How to relieve seasonal affective disorder (SAD) in dogs

How to treat SAD in dogs
Dogs can experience mood shifts too (Picture: Getty)

When the seasons change, many of us become susceptible to Seasonal Affective Disorder, aka SAD.

The disorder is a type of depression that comes and goes in a seasonal pattern. It is often referred to as ‘winter depression’ because symptoms become more severe during the colder and darker months.

As daylight decreases, the human brain produces more melatonin and less serotonin. This creates a chemical imbalance which ultimately can have an impact on mood, appetite and sleep.

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One in three Brits will experience symptoms… but did you know our dogs can, too? A study carried out by the UK’s leading vet charity, People’s Dispensary of Sick Animals (PDSA) found a third of dog owners noticed a downward turn in their pet’s mood during the colder months.

Half of the owners studied also reported their pets slept for longer periods.

Meanwhile, 20% noted their pets were less active.

If you are worried about your pet’s response to the darker evenings, we chatted with Julie Butcher, pet expert at Webbox Naturals, who is trying to educate owners on identifying and relieving SAD symptoms in dogs.

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‘Studies have shown that humans share a lot of the same brain chemistry with dogs, so it’s no surprise that our pets may also experience the chemical imbalance that causes SAD,’ Julie explains.

‘It’s already known that canines can suffer from mental health problems, so it’s only natural that the shifts we experience, such as grumpiness and irritability can be triggered in dogs in autumn and winter.’

Julie says there are certain signs owners should be aware of.

‘Some of the most common symptoms in dogs include irritability, fatigue, reduced energy and a disinterest in activities such as walks and changes in appetite,’ she explains.

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‘So to keep your dog happy, you need to implement a stable routine.’

If you notice any of the above symptoms in your dog, here are ways to reduce the effects of SAD.

Keep your summer routine through the winter months

‘Try to keep your dog’s daily routine up throughout the winter months,’ Julie advises. ‘While we do appreciate that windy walks in the rain may not be as inviting as those lovely warm summer strolls, it’s important to keep your dog stimulated by new sights and smells.

‘With less sunshine throughout the winter months, a daily walk may also be the only chance your dog gets to experience some natural sunlight, so try to get out during the day if you can.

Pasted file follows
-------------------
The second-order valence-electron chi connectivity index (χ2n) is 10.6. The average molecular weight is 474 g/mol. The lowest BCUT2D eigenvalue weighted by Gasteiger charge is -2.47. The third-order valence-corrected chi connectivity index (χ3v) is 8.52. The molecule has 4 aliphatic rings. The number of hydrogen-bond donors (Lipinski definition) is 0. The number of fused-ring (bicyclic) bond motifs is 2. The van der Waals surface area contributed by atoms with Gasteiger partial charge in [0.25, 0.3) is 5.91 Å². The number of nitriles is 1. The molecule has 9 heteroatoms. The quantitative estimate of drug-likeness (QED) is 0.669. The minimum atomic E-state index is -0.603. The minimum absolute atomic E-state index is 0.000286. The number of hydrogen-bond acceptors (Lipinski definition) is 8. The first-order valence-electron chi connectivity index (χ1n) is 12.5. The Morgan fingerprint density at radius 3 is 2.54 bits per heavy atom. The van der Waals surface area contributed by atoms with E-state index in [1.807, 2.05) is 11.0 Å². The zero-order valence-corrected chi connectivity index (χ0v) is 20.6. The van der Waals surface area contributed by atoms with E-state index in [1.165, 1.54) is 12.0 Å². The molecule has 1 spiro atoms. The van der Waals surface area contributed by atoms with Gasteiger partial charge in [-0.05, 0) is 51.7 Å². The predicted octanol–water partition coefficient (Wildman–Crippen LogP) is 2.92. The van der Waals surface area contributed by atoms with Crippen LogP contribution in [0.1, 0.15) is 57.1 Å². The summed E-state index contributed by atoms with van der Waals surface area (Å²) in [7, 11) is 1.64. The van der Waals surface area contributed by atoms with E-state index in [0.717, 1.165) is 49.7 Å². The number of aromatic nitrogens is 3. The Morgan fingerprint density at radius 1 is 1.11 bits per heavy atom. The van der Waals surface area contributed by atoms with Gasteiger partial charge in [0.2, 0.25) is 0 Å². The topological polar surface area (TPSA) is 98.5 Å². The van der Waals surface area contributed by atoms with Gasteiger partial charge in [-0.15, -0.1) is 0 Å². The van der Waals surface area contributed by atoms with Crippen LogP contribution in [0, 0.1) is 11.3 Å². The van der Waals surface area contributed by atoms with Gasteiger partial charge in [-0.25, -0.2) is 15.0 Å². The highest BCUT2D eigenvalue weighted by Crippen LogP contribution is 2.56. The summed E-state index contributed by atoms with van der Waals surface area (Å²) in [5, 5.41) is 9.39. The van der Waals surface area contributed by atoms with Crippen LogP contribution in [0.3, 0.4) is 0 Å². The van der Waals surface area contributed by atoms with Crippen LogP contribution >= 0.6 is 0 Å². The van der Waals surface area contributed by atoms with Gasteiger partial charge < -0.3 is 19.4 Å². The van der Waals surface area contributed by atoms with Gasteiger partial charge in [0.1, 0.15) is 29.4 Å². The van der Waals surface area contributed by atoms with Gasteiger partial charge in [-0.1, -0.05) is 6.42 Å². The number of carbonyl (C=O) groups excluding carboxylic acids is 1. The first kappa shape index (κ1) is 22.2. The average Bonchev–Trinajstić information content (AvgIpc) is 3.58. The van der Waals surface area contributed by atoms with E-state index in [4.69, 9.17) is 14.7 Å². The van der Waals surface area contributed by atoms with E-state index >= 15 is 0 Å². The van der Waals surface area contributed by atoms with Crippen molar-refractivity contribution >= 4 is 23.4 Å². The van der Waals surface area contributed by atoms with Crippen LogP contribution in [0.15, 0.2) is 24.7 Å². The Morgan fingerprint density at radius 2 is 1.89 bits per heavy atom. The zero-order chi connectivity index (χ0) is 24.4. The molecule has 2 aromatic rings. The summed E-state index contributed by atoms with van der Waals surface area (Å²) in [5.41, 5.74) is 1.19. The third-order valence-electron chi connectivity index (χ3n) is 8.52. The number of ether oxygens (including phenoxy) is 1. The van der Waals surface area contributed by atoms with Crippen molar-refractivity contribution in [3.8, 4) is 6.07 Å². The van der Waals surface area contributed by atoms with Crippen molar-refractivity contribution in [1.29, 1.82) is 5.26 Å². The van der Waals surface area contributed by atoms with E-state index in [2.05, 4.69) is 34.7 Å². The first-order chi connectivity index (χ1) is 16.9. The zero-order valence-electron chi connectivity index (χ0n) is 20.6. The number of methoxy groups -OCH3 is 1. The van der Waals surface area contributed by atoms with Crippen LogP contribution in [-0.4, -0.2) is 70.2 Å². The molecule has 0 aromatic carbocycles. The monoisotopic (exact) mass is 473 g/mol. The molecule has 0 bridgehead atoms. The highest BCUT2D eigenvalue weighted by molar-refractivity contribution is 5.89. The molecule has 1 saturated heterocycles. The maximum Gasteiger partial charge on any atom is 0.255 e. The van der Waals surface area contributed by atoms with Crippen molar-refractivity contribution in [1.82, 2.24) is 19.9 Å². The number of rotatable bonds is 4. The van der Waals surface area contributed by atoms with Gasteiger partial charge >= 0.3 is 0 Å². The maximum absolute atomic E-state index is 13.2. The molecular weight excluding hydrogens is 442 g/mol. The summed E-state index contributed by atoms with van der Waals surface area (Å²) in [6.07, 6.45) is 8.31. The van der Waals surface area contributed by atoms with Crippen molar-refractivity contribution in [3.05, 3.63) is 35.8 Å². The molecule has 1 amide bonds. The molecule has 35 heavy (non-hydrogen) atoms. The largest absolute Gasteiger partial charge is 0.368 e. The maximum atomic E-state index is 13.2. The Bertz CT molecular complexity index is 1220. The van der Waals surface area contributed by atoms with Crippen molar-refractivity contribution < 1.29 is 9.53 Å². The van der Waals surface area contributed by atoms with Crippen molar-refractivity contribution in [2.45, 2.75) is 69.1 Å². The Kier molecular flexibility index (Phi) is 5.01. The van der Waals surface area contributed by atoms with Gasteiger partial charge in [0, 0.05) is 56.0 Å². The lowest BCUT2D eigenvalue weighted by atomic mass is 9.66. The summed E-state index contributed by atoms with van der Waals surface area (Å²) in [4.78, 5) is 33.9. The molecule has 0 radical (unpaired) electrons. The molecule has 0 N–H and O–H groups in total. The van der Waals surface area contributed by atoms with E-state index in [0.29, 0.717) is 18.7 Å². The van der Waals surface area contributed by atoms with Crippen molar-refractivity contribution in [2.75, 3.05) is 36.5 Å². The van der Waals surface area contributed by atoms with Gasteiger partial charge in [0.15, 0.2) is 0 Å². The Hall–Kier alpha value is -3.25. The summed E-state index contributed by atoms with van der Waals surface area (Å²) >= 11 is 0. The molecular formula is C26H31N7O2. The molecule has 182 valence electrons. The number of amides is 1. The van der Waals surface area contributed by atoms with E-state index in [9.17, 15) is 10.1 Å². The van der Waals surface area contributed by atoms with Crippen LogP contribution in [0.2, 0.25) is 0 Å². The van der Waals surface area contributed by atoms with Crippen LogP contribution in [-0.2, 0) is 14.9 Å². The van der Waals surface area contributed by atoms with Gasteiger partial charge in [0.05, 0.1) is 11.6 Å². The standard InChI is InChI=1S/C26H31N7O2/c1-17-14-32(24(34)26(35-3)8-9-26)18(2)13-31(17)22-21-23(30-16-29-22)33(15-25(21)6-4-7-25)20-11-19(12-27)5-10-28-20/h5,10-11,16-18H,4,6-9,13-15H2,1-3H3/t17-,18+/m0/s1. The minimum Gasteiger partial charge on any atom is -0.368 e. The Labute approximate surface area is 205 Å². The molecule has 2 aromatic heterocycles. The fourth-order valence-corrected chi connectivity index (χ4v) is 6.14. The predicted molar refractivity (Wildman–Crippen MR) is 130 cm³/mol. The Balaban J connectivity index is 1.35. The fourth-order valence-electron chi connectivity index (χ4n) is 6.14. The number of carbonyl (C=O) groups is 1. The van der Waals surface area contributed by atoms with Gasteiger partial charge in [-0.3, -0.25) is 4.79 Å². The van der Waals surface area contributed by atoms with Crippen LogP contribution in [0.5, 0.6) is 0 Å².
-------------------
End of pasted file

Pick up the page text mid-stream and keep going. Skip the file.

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‘If you’ve found yourself returning back to the office and are worried about your dogs getting enough exposure, we’d recommend asking a friend or utilising a local dog walking network so that someone is available to give your pooch the exercise and sunlight they need.’

Encourage indoor activity

‘It’s important to ensure that dogs frequently have opportunities for stimulation and entertainment, so make time to interact with your dog throughout the day,’ Julie says.

‘You could also invest in some sensory pet toys that will give your pooch something to play with, even if you’re not at home.’

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Improve your internal lighting

‘Think about purchasing special light boxes that are designed to replicate natural sunlight to help alleviate the effects of SAD,’ Julie notes. ‘While these products are designed by humans, it’s something that could also have a positive effect on your pooch.

‘If you’d rather not disturb your current lighting situation, simply moving your dog’s bed nearer to a sunny-side window. This will help them soak up the natural rays better.’

Look after yourself

‘This is probably the most important piece of advise,’ Julie excalims. ‘Many people agree that pets will often react to and reflect their owner’s moods, so it’s important that you look after your own mental health – especially if you’re worried about your pets.’

Be Diligent about Vet Visits. “Don’t wait for the signs,” Dr. Becker stresses. Focus on “prevention first.” Pets age fast, and when it comes to illness they are programmed to mask weakness, “they’re naturally secretive.” One to two visits a year is ideal, but if you suspect a problem, don’t hesitate, and don’t self-diagnose. “In the last two years I’ve seen four or five cases where people went to the internet for help, and by the time they get to the vet it’s too late,” says Dr. Becker.

‘Focus on your stress levels, and make sure that you’re not outwardly projecting any negative characteristics around your pet that they could pick up on.’

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